If you have never been to Ghana, you might think that I was at the end of the luggage reclamation process.  In fact, we proceeded with my luggage to the customs officer's table and lifted the trunk on the table. He asked me what was in it. It's never completely clear with customs officers, the level of detail in which they might be interested, so for the sake of brevity I answered, "Medical supplies."  His reply was equally brief, "Open it."  I am starting to get good at unpacking and packing this trunk. He wasn't at all interested in the gauze pads, toothbrushes, or alcohol prep pads, but he did get quite interested when he saw the syringes. This is the point where it's good to have a Ghanaian doctor nearby, and he asked George one or two questions and then seemed to be satisfied.

He also questioned me about the large black case buried among the medical supplies.  I told him it was a computer.  He asked if it was mine and if it was a laptop.  The moment of truth had arrived and I was curious what would happen if he asked me to take it out and turn it on.  In Munich, they had asked me to do that but the computer did not start.  HMO.  In Munich they ran it through an x-ray machine.  In this building, I'm not sure there was a light bulb or an electrical outlet, let alone an x-ray apparatus.  I think the customs man was bored and he just wrote on my trunk with his blue pencil and turned his attention to my second piece of luggage.

"What's in it?," he asked.  "Clothes, mostly," I replied.  He wrote on my black suitcase with his pencil and waved us on to the next table.

I'm still not sure the purpose of the last table. I had my luggage. I had signed for it. Claim tickets had been checked. We had been through customs. We were sent to one more table where a nicely dressed man waved us out the door. In the end, the Ghanaian airport workers were helpful and some were even friendly. An hour later we were happily back at the clinic.

Back at the clinic, we set to unpacking. This is truly the best part of the trip: Ink cartridges for the printer, a new computer, a hemoglobinometer, a hematocytometer, and a whole trunk full of donated supplies. It was great and George and Adjoa were really happy.

Now it was time to set to the task of trying to bring e-mail to the Atsina Charity Medical Clinic in Accra, Ghana.  Since the computer had not worked when I tried to turn it on in Munich, I was worried. I was also quite worried whether the phones here would accept the kind of adapter that I had brought, and if the Ghanaian dial tone is such that the modem could recognize it. All of these things have been a problem for me somewhere in the world most recently.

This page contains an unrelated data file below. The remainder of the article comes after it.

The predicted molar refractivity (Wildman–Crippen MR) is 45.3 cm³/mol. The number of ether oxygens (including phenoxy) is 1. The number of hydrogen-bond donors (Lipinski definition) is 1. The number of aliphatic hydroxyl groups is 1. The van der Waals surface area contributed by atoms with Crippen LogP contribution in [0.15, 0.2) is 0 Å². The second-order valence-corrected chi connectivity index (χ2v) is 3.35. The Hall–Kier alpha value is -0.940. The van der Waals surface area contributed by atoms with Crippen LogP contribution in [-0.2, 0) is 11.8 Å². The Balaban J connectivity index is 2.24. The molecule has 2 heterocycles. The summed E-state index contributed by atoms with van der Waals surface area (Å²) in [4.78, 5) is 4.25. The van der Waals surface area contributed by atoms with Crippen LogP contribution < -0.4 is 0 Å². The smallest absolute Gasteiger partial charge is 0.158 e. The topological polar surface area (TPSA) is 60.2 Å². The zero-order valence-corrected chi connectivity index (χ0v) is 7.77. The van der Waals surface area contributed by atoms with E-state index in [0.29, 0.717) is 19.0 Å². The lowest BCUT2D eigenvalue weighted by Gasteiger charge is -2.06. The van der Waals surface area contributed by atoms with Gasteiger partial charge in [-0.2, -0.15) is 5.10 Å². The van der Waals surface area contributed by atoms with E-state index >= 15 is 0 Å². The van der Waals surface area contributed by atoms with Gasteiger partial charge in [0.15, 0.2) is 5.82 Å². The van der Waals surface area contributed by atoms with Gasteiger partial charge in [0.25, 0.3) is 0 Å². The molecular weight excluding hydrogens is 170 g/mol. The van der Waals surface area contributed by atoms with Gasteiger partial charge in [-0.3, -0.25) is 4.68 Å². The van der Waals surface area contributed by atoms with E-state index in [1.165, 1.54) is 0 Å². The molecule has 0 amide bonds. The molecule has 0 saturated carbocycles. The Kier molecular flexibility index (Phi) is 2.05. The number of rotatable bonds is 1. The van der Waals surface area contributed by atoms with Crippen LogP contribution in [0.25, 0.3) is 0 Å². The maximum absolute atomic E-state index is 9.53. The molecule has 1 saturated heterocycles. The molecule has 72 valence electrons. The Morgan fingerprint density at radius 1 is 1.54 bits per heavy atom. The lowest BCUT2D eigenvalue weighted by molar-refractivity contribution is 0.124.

I plugged the charger into an adapter which I had brought on a previous trip and I turned on the computer. It worked! Evidently the battery had  been dead in Munich. The phone was touch-tone instead of pulse-dial so that was also comforting.  But things were going too easily, so you might imagine what happens next. I had recently checked the AOL access number for Accra and written it down. I had also tried this number from the USA so I knew that it had worked in the past. When the computer tried to dial, it was not able to reach the number.  I tried dialing the phone directly and the nice woman in the recording said that this was not a valid phone number. There is no phone book in Accra and after a half-dozen phone calls to the Ghanaian Telecom; Adjoa convinced us that we should break for lunch.

After a wonderful lunch of chicken, rice, cabbage, & watermelon, I was almost ready to give up on AOL. Adjoa had called one of their acquaintances, who knew something about computers and he told us that AOL was not allowed in Ghana because Africa On Line had a kind of monopoly. That of course, does not explain how I can access AOL through a phone number in Accra from the USA or why AOL would continue to advertise this AOL access number. Of course, I decided to try again after lunch.  The reliability of the phone system is suspect at best in Accra and whatever doesn't work now may work an hour from now.

At approximate 13:45 on July 24, 2001, e-mail came to the Atsina Charity Medical Clinic. It worked. We sent messages to the members of the board of the Atsina Charity Medical Clinic, to Nana Atsina, George's daughter, to Ruth and we rejoiced at our success. If you want to send George and Adjoa an e-mail, the address is:

At 6:30 p.m. I sat on the stone patio under the guest room, adjacent to the clinic, and enjoyed a cool breeze and a beautiful Ghanaian sunset. George was still busy with a few patients who have been interspersed throughout the afternoon. George and Adjoa have taken on a new family member since my last visit. Osomea is 2 1/2 years old and came to the Atsina household six months ago. In that time, this amazing little girl has learned to speak English. I heard her recite the alphabet, count to twenty and recite a poem, she was fascinated by the computer.

Osomea and I had a nice time drawing pictures in paintbrush but now I'm trying hard to catch up on this journal and a few e-mails before my trip continues onward to South Africa tomorrow. Since I know I can send e-mail from here and there is even a slight possibility of getting this journal on the web, I better try.

Wednesday, July 25, 2001
My visit to the clinic has been short but profitable. George and I spent a good bit of Wednesday playing with his new "toys," but the patients still came, so it was a fairly busy day. In the afternoon I took a walk around the neighborhood and took a few more pictures around the clinic.  Here is one of my favorites:

My flight to South Africa on South African Airways was scheduled to leave Accra at 11:00 p.m. We set out from the clinic around 7:00 p.m.  The drive between the airport and the clinic is always an adventurous one. The driver estimated 20 km (12 miles), by road between the two points. I estimate the distance from the map to be ~ 10km (6 miles) as the crow flies. The trip takes about an hour, if the traffic "isn't bad."  This is accomplished by careening through the city at speeds up to 80 kph (50 mph).  I think there has been a change in the number of traffic lights in Ghana. I didn't see many in 1997 when I visited Ghana the first time. I counted approximately 15 - 20 stoplights between the clinic and airport - therefore, one stoplight per kilometer. We arrived at the airport sometime between 8:00 and 8:30 p.m.


Day 1 - Day 2 - Day 3